Houston Methodist. Leading Medicine

Shoulder FAQ

Question:

I'm reading the pathology report of tissue taken from my frozen shoulder. I'd like to understand what really caused my problem. Can you tell me what collagen fibers are? There's a lot of mention of several types of collagen.

Answer:

Collagen is an important protein that provides structural support for almost all tissues and organs in the body. The word collagen comes from the Greek meaning glue producer.

There are at least 28 known types of collagen in the body. Scientists are discovering more types every year. Most of the structural collagen in the body is Type I. This type forms skin, tendon, bones, and teeth. Type II is found in certain types of cartilage such as the ear, nose, and joints.

Type III collagen is seen mostly in blood vessels and organs. It is also the most common kind found in the developing fetus (child in uterus). Other types of collagen form parts of the eye, tendons, bone, and lymphatic vessels.

Types I and III collagen are found in the shoulder both normally and as a result of fibrous scar tissue. Research has shown that inflammation is not really present in a frozen shoulder. It's more likely the presence of a protein called vimentin in the anterior or front part of the shoulder capsule. Finding out what causes the increased vimentin to form is the next step. Hans K. Uhthoff, MD, FRCSC, and Pascal Boileau, MD. Primary Frozen Shoulder. In Clinical Orthopaedics and Related Research. March 2007. No. 456. Pp. 79-84.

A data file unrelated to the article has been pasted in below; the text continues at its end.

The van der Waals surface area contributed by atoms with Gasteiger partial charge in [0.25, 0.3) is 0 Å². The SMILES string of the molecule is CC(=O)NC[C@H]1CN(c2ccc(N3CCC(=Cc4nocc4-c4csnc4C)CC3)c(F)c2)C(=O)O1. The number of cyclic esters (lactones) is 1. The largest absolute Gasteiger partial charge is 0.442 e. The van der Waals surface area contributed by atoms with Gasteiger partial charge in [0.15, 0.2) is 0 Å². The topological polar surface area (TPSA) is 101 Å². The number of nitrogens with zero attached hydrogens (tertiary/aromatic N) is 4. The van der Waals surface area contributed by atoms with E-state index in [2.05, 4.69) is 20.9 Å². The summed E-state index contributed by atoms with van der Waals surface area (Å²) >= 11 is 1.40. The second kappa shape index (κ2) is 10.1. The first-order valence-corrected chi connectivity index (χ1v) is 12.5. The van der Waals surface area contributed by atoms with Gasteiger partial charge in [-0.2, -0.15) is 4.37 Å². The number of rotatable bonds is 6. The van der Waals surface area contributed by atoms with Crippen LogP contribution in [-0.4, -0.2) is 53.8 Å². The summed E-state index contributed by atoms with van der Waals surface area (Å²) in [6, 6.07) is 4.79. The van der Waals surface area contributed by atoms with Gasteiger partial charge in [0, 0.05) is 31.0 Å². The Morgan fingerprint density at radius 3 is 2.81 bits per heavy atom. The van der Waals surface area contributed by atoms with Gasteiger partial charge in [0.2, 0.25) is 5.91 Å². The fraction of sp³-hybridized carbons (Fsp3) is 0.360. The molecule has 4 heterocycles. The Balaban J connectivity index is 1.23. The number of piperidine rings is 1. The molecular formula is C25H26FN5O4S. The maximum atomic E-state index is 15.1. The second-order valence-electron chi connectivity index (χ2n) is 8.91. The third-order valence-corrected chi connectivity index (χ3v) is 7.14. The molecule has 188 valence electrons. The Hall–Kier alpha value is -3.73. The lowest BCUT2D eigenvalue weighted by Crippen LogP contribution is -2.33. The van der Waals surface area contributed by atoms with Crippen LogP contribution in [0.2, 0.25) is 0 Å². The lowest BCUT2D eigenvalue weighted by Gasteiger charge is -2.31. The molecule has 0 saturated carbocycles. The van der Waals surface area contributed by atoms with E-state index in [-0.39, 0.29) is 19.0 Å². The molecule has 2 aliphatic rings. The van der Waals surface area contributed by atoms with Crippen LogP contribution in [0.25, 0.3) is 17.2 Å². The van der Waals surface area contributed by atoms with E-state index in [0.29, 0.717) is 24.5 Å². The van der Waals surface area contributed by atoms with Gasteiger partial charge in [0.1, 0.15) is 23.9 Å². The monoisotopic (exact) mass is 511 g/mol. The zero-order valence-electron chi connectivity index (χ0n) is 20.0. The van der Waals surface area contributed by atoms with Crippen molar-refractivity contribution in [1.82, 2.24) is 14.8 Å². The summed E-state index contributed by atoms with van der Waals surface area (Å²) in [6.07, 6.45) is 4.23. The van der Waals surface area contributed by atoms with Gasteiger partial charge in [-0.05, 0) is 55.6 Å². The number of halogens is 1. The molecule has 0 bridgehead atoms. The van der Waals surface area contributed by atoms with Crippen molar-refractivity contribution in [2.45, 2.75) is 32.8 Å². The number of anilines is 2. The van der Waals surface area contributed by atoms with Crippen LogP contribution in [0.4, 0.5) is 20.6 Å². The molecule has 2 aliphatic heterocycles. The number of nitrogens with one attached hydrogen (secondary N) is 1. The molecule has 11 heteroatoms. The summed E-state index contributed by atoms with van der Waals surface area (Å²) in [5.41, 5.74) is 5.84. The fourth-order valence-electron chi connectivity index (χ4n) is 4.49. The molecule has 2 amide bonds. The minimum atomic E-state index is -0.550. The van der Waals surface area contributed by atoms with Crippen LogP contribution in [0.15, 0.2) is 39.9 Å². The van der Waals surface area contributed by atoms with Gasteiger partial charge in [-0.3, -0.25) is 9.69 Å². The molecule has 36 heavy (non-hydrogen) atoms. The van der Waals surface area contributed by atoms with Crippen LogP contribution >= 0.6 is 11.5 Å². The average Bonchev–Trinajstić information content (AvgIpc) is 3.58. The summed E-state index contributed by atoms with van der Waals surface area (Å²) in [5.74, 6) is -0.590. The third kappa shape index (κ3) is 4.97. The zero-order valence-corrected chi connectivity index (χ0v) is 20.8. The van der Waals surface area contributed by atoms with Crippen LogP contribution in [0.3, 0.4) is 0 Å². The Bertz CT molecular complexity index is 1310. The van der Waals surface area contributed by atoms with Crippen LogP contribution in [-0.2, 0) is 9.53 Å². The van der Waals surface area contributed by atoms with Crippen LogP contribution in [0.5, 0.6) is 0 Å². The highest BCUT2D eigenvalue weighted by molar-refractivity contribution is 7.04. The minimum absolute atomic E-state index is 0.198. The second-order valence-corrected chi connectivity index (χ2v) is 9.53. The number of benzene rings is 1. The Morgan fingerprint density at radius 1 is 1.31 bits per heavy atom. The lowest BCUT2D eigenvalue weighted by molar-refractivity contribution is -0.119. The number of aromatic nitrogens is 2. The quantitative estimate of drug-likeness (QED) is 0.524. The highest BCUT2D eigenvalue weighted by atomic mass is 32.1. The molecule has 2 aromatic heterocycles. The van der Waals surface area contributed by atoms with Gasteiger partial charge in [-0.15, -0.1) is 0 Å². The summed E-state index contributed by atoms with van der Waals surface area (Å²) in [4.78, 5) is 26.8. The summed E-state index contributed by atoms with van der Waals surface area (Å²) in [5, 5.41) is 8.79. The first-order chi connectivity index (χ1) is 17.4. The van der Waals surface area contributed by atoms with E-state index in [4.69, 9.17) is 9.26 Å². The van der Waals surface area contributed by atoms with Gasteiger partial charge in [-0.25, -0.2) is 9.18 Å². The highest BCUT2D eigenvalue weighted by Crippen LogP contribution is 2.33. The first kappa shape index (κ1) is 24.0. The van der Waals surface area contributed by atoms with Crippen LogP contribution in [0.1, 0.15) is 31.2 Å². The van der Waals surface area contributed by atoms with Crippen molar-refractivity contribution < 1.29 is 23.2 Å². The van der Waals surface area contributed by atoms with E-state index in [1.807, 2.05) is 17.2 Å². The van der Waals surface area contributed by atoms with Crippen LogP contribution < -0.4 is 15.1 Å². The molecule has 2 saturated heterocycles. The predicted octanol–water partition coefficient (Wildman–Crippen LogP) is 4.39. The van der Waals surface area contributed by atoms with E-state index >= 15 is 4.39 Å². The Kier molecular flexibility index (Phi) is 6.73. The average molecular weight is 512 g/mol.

*Disclaimer:* The information contained herein is compiled from a variety of sources. It may not be complete or timely. It does not cover all diseases, physical conditions, ailments or treatments. The information should NOT be used in place of visit with your healthcare provider, nor should you disregard the advice of your health care provider because of any information you read in this topic.
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